years, and shall also be liable to fine.

307. Attempt to murder.—Whoever does any act with such intention or knowledge, and under such
circumstances that, if he by that act caused death, he would be guilty of murder, shall be punished with
imprisonment of either description for a term which may extend to ten years, and shall also be liable to
fine; and if hurt is caused to any person by such act, the offender shall be liable either to 1 [imprisonment
for life], or to such punishment as is hereinbefore mentioned.

324. Voluntarily causing hurt by dangerous weapons or means .—Whoever, except in the case
provided for by section 334, voluntarily causes hurt by means of any instrument for shooting, stabbing or
cutting, or any instrument which, used as a weapon of offence, is likely to cause death, or by means of
fire or any heated substance, or by means of any poison or any corrosive substance, or by means of any
explosive substance or by means of any substance which it is deleterious to the human body to inhale, to
swallow, or to receive into the blood, or by means of any animal, shall be punished with imprisonment of
either description for a term which may extend to three years, or with fine, or with both.

378. Theft.—Whoever, intending to take dishonestly any movable property out of the possession of any
person without that person's consent, moves that property in order to such taking, is said to commit theft.

390. Robbery.—In all robbery there is either theft or extortion. When theft is robbery.—Theft is
“robbery” if, in order to the committing of the theft, or in committing the theft, or in carrying away or
attempting to carry away property obtained by the theft, the offender, for that end voluntarily causes or
attempts to cause to any person death or hurt or wrongful restraint, or fear of instant death or of instant
hurt, or of instant wrongful restraint.

497. Adultery.—Whoever has sexual intercourse with a person who is and whom he knows or has reason
to believe to be the wife of another man, without the consent or connivance of that man, such sexual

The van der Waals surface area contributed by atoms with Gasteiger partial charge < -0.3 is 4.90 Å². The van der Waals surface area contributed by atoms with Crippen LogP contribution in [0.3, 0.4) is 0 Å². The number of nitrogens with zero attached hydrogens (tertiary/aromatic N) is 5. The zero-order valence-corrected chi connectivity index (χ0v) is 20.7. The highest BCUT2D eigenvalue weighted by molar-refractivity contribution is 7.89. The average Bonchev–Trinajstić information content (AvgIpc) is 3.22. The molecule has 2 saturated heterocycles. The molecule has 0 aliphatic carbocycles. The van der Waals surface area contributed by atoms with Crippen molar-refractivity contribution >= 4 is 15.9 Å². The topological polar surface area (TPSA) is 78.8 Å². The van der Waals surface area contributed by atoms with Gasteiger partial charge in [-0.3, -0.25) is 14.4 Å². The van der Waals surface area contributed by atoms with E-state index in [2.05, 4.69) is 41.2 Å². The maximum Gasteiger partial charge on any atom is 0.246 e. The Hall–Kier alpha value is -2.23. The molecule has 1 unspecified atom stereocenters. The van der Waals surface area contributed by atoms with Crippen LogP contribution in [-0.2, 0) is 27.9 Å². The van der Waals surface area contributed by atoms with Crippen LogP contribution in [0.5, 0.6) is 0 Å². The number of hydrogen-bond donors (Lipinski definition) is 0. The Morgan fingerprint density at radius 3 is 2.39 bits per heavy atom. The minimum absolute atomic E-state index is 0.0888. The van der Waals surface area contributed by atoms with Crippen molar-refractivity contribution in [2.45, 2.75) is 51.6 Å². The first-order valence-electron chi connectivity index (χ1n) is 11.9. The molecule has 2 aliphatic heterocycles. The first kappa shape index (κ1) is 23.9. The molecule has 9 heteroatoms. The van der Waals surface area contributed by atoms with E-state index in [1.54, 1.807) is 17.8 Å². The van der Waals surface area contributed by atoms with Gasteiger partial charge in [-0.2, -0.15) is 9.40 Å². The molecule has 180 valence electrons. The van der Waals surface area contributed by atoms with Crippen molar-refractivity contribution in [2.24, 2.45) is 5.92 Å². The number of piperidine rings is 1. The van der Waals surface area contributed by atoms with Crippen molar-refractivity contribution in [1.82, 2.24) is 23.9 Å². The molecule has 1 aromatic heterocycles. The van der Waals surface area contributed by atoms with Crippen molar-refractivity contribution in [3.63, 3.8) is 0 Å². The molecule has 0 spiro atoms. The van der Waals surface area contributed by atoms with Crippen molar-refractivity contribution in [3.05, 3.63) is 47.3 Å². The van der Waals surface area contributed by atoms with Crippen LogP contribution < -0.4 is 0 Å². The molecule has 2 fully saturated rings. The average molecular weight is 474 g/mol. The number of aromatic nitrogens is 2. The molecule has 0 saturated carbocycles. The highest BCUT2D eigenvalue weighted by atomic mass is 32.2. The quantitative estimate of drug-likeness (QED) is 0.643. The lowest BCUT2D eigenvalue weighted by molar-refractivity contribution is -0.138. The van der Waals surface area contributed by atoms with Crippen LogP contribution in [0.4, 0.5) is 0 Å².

intercourse not amounting to the offence of rape, is guilty of the offence of adultery, and shall be punished
with imprisonment of either description for a term which may extend to five years, or with fine, or with
both. In such case the wife shall not be punishable as an abettor.

499. Defamation.—Whoever, by words either spoken or intended to be read, or by signs or by visible


representations, makes or publishes any imputation concerning any person intending to harm, or knowing
or having reason to believe that such imputation will harm, the reputation of such person, is said, except
in the cases hereinafter excepted, to defame that person.

511. Punishment for attempting to commit offences punishable with imprisonment for life or other
imprisonment.—Whoever attempts to commit an offence punishable by this Code with [imprisonment
for life] or imprisonment, or to cause such an offence to be committed, and in such attempt does any act
towards the commission of the offence, shall, where no express provision is made by this Code for the
punishment of such attempt, be punished with [imprisonment of any description provided for the
offence, for a term which may extend to one-half of the imprisonment for life or, as the case may be, one-
half of the longest term of imprisonment provided for that offence], or with such fine as is provided for
the offence, or with both.